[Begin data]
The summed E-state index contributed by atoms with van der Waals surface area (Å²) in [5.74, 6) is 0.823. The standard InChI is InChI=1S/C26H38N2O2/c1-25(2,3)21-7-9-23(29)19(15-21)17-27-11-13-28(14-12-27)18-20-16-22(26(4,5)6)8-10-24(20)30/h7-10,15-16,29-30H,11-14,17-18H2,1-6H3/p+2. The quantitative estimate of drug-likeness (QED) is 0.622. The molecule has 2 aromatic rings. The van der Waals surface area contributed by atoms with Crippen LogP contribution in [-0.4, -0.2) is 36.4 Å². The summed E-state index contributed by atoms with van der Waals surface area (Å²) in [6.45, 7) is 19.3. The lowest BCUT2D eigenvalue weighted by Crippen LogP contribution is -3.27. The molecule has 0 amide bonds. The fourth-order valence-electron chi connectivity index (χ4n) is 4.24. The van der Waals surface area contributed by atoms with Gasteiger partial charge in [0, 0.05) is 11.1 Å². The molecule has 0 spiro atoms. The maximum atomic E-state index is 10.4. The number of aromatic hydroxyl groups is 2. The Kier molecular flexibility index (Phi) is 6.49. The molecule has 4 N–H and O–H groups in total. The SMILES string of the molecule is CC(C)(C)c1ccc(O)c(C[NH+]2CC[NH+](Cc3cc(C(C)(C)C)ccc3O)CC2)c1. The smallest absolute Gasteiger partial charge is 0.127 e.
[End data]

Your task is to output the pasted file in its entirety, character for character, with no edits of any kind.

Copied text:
The summed E-state index contributed by atoms with van der Waals surface area (Å²) in [5.74, 6) is 0.823. The standard InChI is InChI=1S/C26H38N2O2/c1-25(2,3)21-7-9-23(29)19(15-21)17-27-11-13-28(14-12-27)18-20-16-22(26(4,5)6)8-10-24(20)30/h7-10,15-16,29-30H,11-14,17-18H2,1-6H3/p+2. The quantitative estimate of drug-likeness (QED) is 0.622. The molecule has 2 aromatic rings. The van der Waals surface area contributed by atoms with Crippen LogP contribution in [-0.4, -0.2) is 36.4 Å². The summed E-state index contributed by atoms with van der Waals surface area (Å²) in [6.45, 7) is 19.3. The lowest BCUT2D eigenvalue weighted by Crippen LogP contribution is -3.27. The molecule has 0 amide bonds. The fourth-order valence-electron chi connectivity index (χ4n) is 4.24. The van der Waals surface area contributed by atoms with Gasteiger partial charge in [0, 0.05) is 11.1 Å². The molecule has 0 spiro atoms. The maximum atomic E-state index is 10.4. The number of aromatic hydroxyl groups is 2. The Kier molecular flexibility index (Phi) is 6.49. The molecule has 4 N–H and O–H groups in total. The SMILES string of the molecule is CC(C)(C)c1ccc(O)c(C[NH+]2CC[NH+](Cc3cc(C(C)(C)C)ccc3O)CC2)c1. The smallest absolute Gasteiger partial charge is 0.127 e.